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First Look at the RP2040 – Raspberry Pi Microcontroller

In response to my last post, a few readers suggested looking at the Raspberry Pi Foundation’s RP2040 microcontroller for possible use in a future Floppy Emu hardware refresh. The RP2040 was announced in January 2021, first as part of the Raspberry Pi Pico development board, and later as a stand-alone chip. While Raspberry Pi’s other offerings are essentially full-fledged computers, the RP2040 is a traditional microcontroller that will compete directly with familiar products from Microchip, ST, Espressif, and NXP. So what does it offer that might set it apart from the competition? Is it worth a look? Here’s my take.

 
Strong Points

RP2040 is a 133 MHz dual-core ARM Cortex M0+ microcontroller, with 264 KB of RAM, and a unit price of $1 USD. Right off the bat, that looks appealing. I don’t know of any other microcontroller from a major vendor that offer a better ratio of hardware specs per dollar. 133 MHz is quite zippy, and 264 KB of RAM is substantially more than any of the alternative parts I’ve been considering. Dual core is just icing on the cake.

The hardware also includes two programmable I/O (PIO) blocks with interesting potential. These are hard to describe in a single paragraph, but they’re like high-speed specialized coprocessors that could replace much of the software-based bit-banging that’s often needed in microcontroller applications. They’re a good fit for high-speed bit twiddling, independent of the main cores. For the Floppy Emu, PIO blocks could probably be used to replace some of the specialized logic that’s currently handled by a CPLD programmable logic chip.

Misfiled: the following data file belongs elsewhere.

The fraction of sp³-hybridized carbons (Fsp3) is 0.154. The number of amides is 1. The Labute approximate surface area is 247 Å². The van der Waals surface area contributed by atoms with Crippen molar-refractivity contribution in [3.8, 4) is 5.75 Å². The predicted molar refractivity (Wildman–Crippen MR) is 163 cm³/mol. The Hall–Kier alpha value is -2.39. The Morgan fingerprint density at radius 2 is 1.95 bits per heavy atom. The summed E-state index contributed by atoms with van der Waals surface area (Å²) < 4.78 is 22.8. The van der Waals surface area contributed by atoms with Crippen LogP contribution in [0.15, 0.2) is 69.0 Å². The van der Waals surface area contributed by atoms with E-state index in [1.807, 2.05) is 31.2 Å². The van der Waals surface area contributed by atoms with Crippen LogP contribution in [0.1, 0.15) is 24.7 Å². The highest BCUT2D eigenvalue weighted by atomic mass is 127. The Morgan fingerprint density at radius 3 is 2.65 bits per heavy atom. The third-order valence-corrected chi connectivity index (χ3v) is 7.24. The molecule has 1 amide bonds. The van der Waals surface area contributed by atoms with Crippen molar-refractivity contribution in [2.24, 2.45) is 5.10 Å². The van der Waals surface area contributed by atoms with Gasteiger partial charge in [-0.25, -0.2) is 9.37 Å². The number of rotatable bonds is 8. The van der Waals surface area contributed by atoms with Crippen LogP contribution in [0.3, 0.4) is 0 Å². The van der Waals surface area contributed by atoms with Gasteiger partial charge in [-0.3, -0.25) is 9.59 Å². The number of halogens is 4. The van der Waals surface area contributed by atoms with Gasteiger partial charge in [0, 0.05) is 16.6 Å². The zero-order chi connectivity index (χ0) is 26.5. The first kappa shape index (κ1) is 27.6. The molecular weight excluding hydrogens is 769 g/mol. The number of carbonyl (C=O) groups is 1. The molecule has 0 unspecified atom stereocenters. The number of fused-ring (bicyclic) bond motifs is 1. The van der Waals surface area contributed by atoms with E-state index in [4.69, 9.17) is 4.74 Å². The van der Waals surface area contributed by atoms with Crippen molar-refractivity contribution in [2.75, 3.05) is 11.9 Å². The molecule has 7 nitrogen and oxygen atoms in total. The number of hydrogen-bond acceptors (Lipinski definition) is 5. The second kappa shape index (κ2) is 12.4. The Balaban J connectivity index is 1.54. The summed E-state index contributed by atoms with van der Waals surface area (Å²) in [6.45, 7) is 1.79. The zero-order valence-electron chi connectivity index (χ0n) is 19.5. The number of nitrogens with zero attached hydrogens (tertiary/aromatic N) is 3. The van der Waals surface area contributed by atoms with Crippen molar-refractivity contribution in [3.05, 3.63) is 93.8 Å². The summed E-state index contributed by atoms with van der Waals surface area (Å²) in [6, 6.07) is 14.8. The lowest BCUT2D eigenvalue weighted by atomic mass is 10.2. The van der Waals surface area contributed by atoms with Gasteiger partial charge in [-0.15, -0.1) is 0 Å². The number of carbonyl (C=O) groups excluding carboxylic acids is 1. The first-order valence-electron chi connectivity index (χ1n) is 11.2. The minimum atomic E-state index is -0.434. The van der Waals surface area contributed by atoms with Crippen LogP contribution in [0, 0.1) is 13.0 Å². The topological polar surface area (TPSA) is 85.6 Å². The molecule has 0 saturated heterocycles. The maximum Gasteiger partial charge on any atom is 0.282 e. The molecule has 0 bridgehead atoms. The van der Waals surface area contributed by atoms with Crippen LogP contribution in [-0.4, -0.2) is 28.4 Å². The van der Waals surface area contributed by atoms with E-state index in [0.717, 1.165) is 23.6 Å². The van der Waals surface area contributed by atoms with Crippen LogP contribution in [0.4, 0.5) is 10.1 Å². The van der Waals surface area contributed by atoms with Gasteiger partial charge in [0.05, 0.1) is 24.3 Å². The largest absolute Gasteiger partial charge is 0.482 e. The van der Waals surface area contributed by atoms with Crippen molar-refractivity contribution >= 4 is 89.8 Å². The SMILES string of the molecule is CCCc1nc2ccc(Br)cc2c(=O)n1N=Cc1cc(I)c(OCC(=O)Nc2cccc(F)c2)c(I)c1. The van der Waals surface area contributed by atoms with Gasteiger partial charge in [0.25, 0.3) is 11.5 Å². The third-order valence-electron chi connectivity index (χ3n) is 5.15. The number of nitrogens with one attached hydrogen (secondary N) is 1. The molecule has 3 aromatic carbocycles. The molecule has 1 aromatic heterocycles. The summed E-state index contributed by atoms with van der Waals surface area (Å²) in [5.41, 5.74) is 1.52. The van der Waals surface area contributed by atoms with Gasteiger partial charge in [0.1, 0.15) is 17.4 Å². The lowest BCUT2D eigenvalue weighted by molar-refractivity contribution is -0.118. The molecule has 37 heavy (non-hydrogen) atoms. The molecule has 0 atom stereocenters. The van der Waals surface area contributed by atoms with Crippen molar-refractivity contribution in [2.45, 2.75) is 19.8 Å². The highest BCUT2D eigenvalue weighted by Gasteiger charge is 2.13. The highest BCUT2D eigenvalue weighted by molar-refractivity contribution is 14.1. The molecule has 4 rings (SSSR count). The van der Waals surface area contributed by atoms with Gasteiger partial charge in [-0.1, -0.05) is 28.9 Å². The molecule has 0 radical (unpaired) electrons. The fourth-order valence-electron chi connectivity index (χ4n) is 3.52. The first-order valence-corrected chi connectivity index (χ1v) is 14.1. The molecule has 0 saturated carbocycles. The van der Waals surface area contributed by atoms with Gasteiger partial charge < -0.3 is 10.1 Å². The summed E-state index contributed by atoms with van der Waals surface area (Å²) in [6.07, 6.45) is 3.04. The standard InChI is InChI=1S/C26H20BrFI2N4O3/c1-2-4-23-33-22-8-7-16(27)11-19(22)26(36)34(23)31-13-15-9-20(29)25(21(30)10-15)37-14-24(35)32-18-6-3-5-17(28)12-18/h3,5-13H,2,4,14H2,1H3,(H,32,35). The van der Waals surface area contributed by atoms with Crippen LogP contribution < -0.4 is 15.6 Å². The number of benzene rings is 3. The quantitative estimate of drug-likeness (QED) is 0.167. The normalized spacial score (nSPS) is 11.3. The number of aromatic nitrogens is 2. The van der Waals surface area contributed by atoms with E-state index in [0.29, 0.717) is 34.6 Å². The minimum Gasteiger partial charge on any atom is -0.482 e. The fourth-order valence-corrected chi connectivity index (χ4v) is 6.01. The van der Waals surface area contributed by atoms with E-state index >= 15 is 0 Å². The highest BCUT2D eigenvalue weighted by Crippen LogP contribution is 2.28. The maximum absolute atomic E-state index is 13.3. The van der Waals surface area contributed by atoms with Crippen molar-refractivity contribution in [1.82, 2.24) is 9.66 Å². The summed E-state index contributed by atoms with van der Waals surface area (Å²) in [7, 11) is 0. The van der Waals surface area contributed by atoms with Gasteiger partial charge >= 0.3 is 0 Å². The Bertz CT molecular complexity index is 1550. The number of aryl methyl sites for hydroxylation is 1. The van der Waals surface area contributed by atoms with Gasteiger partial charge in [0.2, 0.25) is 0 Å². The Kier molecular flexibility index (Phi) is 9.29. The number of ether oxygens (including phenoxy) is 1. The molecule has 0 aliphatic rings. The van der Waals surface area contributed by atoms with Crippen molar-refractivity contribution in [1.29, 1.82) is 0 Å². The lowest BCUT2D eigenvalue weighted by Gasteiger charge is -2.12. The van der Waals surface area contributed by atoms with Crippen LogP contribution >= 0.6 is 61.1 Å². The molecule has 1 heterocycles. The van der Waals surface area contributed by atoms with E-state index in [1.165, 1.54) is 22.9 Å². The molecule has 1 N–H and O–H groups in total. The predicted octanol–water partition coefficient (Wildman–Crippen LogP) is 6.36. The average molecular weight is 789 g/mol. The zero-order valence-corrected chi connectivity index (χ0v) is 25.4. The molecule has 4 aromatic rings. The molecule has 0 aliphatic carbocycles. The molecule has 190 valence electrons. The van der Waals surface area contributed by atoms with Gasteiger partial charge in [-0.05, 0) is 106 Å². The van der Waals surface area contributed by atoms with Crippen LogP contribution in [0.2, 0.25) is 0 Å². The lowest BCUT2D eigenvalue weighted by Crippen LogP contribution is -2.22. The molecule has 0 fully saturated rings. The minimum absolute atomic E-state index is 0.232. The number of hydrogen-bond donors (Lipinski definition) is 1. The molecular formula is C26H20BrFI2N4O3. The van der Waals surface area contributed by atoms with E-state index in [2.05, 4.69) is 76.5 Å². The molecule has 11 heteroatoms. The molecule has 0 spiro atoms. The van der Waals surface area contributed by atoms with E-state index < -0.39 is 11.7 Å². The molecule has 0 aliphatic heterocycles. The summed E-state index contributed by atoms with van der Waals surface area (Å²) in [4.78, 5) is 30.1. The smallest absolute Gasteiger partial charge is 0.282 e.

The documentation looks well-written. So far I’ve reviewed the chip datasheet, hardware design guide, the C/C++ SDK documentation, and the Getting Started Guide.

The RP2040 is available and shipping in large quantities right now, which is quite an accomplishment given the current shortages everywhere else in the industry. DigiKey has over 50000 in stock. You can also order the chips directly from Raspberry Pi.

 
Weak Points

There’s zero flash or non-volatile memory for program storage on the RP2040. All the application code and data must be stored in an external flash chip. Six dedicated pins are used to communicate with a separate QSPI flash, using execute-in-place (XIP) technology to run code directly from flash without needing to copy it to RAM first. A 16 KB XIP cache helps speed up this process. Relying entirely on external flash helps keep the RP2040 price down, and lets the user choose a flash chip whose storage size matches their needs, but it also has some serious drawbacks for my purposes.